Are your brakes parts assembled correctly? You have the 'short shoe lining' (primary) toward the front of the vehicle/ the 'long shoe lining' (secondary) towards the rear of the vehicle. (You DON'T have 2 shorts on one side and 2 longs on the other side!- There should be one of each on each side!) Pic below shows a short and long lining on one side, even way back in 1946!
Did you disassemble or push on the cylinder's pistons and make the gut's jump out while installing it?
Are the shoes adjusted outward enough to where the drum will sorta 'barely' go over them (BUT NOT ACTUALLY CONTACTING THE SHOES) In other words, much more adjusting would make the shoes start scraping the drum.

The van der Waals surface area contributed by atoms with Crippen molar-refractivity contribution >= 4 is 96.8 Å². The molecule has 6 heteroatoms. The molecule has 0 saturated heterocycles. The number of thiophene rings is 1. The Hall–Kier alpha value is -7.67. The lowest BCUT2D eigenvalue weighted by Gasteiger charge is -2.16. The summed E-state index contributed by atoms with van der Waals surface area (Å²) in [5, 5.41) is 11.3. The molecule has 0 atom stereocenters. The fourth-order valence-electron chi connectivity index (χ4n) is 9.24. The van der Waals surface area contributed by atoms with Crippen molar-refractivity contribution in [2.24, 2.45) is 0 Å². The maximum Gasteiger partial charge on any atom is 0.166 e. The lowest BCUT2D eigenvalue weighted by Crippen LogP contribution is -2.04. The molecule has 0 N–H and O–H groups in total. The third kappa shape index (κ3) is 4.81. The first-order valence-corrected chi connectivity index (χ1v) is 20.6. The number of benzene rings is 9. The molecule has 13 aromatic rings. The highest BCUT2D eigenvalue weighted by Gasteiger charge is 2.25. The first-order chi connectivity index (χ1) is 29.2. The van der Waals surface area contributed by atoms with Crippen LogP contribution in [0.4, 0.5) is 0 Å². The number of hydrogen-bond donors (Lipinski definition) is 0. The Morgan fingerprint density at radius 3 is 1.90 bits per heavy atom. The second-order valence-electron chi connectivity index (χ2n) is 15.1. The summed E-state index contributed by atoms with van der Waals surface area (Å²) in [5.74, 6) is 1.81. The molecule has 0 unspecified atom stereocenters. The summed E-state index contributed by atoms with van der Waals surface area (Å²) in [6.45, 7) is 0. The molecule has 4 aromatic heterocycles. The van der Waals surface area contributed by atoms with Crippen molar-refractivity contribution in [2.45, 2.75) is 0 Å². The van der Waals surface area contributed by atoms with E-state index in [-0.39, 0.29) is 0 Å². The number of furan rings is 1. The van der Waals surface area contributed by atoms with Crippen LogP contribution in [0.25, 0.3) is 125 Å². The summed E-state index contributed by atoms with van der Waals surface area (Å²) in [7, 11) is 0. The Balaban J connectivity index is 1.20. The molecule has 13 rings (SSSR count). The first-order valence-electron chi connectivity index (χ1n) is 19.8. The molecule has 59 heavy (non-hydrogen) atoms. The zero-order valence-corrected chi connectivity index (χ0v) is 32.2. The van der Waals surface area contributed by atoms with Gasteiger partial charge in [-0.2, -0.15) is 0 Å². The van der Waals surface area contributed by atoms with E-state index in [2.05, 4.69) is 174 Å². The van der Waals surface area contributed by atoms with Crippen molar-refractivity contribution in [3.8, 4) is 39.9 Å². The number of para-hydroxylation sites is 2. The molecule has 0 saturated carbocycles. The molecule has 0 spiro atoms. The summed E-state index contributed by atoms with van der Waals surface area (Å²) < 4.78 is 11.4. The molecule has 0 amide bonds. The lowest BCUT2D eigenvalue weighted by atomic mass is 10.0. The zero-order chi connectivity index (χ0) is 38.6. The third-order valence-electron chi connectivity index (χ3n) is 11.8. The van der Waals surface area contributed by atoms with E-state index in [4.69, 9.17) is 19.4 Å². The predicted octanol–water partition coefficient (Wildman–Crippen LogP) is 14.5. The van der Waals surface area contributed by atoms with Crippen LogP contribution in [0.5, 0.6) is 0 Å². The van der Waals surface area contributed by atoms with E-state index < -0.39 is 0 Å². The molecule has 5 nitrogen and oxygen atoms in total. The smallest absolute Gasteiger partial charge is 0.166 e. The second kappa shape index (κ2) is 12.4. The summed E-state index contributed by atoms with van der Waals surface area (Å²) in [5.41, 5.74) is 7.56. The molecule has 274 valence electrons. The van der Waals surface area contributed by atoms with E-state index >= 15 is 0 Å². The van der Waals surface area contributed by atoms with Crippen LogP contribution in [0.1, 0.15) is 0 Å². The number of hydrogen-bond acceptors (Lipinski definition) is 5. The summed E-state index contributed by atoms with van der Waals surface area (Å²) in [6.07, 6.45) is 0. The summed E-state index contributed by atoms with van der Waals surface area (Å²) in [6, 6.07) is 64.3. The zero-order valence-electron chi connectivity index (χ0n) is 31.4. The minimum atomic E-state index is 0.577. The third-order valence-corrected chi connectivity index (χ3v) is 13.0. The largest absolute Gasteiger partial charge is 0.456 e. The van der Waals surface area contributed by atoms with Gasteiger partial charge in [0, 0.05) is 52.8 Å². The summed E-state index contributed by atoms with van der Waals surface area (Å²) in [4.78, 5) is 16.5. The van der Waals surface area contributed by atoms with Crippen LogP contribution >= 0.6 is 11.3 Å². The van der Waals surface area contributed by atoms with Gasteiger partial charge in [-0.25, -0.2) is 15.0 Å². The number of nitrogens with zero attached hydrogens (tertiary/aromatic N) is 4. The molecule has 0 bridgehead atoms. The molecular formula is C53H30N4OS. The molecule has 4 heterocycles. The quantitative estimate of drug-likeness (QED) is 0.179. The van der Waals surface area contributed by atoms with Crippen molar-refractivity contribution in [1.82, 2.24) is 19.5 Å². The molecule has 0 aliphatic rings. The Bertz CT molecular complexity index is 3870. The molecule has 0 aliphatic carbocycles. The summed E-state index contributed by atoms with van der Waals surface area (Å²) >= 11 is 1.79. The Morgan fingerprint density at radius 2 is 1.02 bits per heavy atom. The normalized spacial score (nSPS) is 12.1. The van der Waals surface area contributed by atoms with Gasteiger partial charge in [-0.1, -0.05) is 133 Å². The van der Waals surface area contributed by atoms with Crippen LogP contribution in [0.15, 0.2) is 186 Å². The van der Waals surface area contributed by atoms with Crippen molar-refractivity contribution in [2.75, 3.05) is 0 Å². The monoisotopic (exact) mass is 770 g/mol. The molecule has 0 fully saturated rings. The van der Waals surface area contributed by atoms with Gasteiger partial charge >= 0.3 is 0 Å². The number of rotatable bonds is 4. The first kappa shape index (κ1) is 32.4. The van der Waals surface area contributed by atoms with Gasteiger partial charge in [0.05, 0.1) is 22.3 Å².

If the shoes were too far inward, the innards of the wheel cylinders would have to "Over-extend" (travel a long way) in order to push the shoes against the drum.
This over-extension may make the seals inside the cylinder push past it's smooth machined bore. When the shoes are adjusted outward correctly, the guts of the wheel cylinders barely move to make the shoes contact the drum.
If you installed a rebuild kit (instead of a new unit) The bore of the old re-used cylinder needs to be honed with a wheel cylinder hone to remove any pitting/ rust/ buildup in the bore. You must insure the kit is the right size for the size bore you have.
Lemme know if this info helps,
I like a happy ending!
I happen to have a few pics (9) of me "cheaping out" with 'rebuild kits'/ honing for my 1946 Willys Jeep wheel cylinders. These are real simple brakes with 'manual' cam adjusters for shoe adjustment (there are no automatic adjusters!)
Images (Click to enlarge)
Wednesday, April 5th, 2017 AT 7:08 PM